Gresham learned on Tuesday that his senior season was over before it started. Surgeons who operated on Gresham's right knee that day said it would need five months to heal. So instead of leaning on crutches on the sidelines for some NFL team this season-opening week and weekend, with a few million in signing-bonus dollars in the bank and another million or so dollars in paychecks rolling in, Gresham will lean on crutches on the Sooners' sidelines for nothing, except that "free" college education student-athletes are afforded.
In other words, Gresham really could not have significantly improved his immediate future -- his draft status, i.e. earning ability -- by coming back to school this year. Now, he may even have lost income by staying in school, if you believe the long-held adage in economics that a dollar today is worth more than a dollar tomorrow.
Gresham wasn't alone last season in hanging around for a final year of college when it appeared he'd maximized his worth as an amateur. One-time Heisman-winning quarterback Tim Tebow of Florida and the prodigious slinger Colt McCoy of Texas also opted to stay for their senior seasons. They were joined by USC safety Taylor Mays, Florida linebacker Brandon Spikes, Mississippi defensive end Greg Hardy, and one of Gresham's teammates, defensive tackle Gerald McCoy, a redshirt junior. All were considered first-round picks, and Mays and McCoy, like Gresham, were called the top prospects at their positions.
One underclassman who was among 41 who decided to bolt college early after last season for the kind of salary his college coach was making was Alabama offensive tackle Andre Smith, who won last season's Outland Trophy that recognizes the country's best lineman. He'd been suspended at the end of last season under suspicions that he had improper dealings with an agent. That could have rendered him ineligible for a senior campaign. Others may have departed early because of rumors that the NFL was considering a rookie wage scale similar to what the NBA instituted and would keep rookie salaries down. But NFL boss Roger Goodell said a rookie wage scale would not be instituted until at least 2011.
But here's the kicker for Smith: he broke his left foot last week and, like Gresham, will be sidelined.
Smith won't be able to play for a few weeks. He won't be lost for the season. But in the meantime he'll at least have $21 million guaranteed dollars to soothe him plus the paychecks from a multimillion-dollar four-year contract. The Bengals gave him that much after making him the sixth pick in the draft last April.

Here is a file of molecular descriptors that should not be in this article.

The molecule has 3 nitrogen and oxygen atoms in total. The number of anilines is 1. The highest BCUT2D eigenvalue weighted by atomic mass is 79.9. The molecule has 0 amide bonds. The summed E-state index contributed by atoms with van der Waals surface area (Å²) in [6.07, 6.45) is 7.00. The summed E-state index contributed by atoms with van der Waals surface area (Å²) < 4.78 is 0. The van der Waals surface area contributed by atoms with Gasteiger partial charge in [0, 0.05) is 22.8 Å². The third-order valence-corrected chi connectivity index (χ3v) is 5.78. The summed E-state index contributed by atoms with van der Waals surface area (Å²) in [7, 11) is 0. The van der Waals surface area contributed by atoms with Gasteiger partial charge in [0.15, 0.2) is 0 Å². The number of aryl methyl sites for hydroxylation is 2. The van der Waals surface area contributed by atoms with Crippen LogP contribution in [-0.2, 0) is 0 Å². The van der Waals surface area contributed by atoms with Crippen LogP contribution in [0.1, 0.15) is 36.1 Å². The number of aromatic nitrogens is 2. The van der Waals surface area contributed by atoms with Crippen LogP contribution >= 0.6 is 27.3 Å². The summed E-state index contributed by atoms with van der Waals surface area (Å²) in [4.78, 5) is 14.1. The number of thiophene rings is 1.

For Gresham's loyalty to OU, or love for college or whatever was his reason for not taking the money this year and running with it, he will have little more than a sideline pass to show for it. If for some horrific reason, unforeseen by his doctors at the moment, Gresham can't return to play and reap some of the millions he was headed to collect, he can cash in an NCAA insurance policy if he took one out. Oklahoma officials I queried Wednesday didn't know whether Gresham had availed himself of the near 20-year-old program the NCAA runs to insure top draft picks against injury in college. The premiums as recently as 2005 ran upwards of $20,000 for a year and paid out as much as $3 million for a football player.
I'm not advocating dropping out of school. Gresham and other athletes like him who choose to stay a final year rather than bite the lure of so much money have chosen a noble path. Guys can always finish up their degree work, and more and more are doing so every year. A mind truly is a terrible thing to waste. And for a few who decide to stay on it can work in their favor.
I recall wide receiver Roy Williams decided to hold off the NFL Draft after his junior season despite being one of the top receivers in the nation, if not the No. 1. Williams explained that he doubted his readiness for the pros and wanted to stay at Texas his senior year to sharpen his route running and refine his blocking technique.
Williams didn't intend in his explanation to underscore that major sports at big schools like Texas are nothing less than minor leagues for the pros, but he did. So when the pros have decided by draft projection that a college athlete like Gresham has mastered all he can at the college level, he should go.
It just doesn't make economic sense for most top-notch athletes like Gresham to stay in school, because at the end of the day, making a living is the reason in our capitalist society we are in college at all.
The idea that we go to college to expand our intellect is mostly based in romanticism. Sure we want to be exposed to different ideas that may change the way we think about the world. Of course we hope to gain some knowledge that may lead us to find a cure to some affliction or a newer, faster and better way of doing something critical.
But truth is that most of us go to college to hone our skills -- those we already possess, or those we seek to gain -- in order to realize the most comfortable way for us to make a living. That usually means realizing the line of work that remunerates us the most.
Gresham and other would-be first-round draft picks like him have already achieved that. Hanging around to help Bob Stoops and his Sooners win a national championship was a refreshing gesture in our all-about-me world, but it's bankrupt.